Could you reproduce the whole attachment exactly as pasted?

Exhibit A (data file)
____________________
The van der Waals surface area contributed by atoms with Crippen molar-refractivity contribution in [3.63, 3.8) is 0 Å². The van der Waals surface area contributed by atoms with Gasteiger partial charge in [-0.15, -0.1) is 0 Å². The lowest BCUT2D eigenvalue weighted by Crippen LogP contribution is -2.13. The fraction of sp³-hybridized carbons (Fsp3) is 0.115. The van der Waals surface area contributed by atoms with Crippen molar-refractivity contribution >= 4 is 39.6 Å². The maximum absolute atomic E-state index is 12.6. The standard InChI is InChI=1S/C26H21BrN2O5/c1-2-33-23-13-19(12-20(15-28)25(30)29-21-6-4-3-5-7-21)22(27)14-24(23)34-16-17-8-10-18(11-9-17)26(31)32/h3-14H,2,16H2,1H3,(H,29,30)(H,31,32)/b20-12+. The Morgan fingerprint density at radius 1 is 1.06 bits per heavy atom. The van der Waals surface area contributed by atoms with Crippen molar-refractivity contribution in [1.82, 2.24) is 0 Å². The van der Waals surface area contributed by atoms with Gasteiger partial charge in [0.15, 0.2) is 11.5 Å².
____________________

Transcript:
The van der Waals surface area contributed by atoms with Crippen molar-refractivity contribution in [3.63, 3.8) is 0 Å². The van der Waals surface area contributed by atoms with Gasteiger partial charge in [-0.15, -0.1) is 0 Å². The lowest BCUT2D eigenvalue weighted by Crippen LogP contribution is -2.13. The fraction of sp³-hybridized carbons (Fsp3) is 0.115. The van der Waals surface area contributed by atoms with Crippen molar-refractivity contribution >= 4 is 39.6 Å². The maximum absolute atomic E-state index is 12.6. The standard InChI is InChI=1S/C26H21BrN2O5/c1-2-33-23-13-19(12-20(15-28)25(30)29-21-6-4-3-5-7-21)22(27)14-24(23)34-16-17-8-10-18(11-9-17)26(31)32/h3-14H,2,16H2,1H3,(H,29,30)(H,31,32)/b20-12+. The Morgan fingerprint density at radius 1 is 1.06 bits per heavy atom. The van der Waals surface area contributed by atoms with Crippen molar-refractivity contribution in [1.82, 2.24) is 0 Å². The van der Waals surface area contributed by atoms with Gasteiger partial charge in [0.15, 0.2) is 11.5 Å².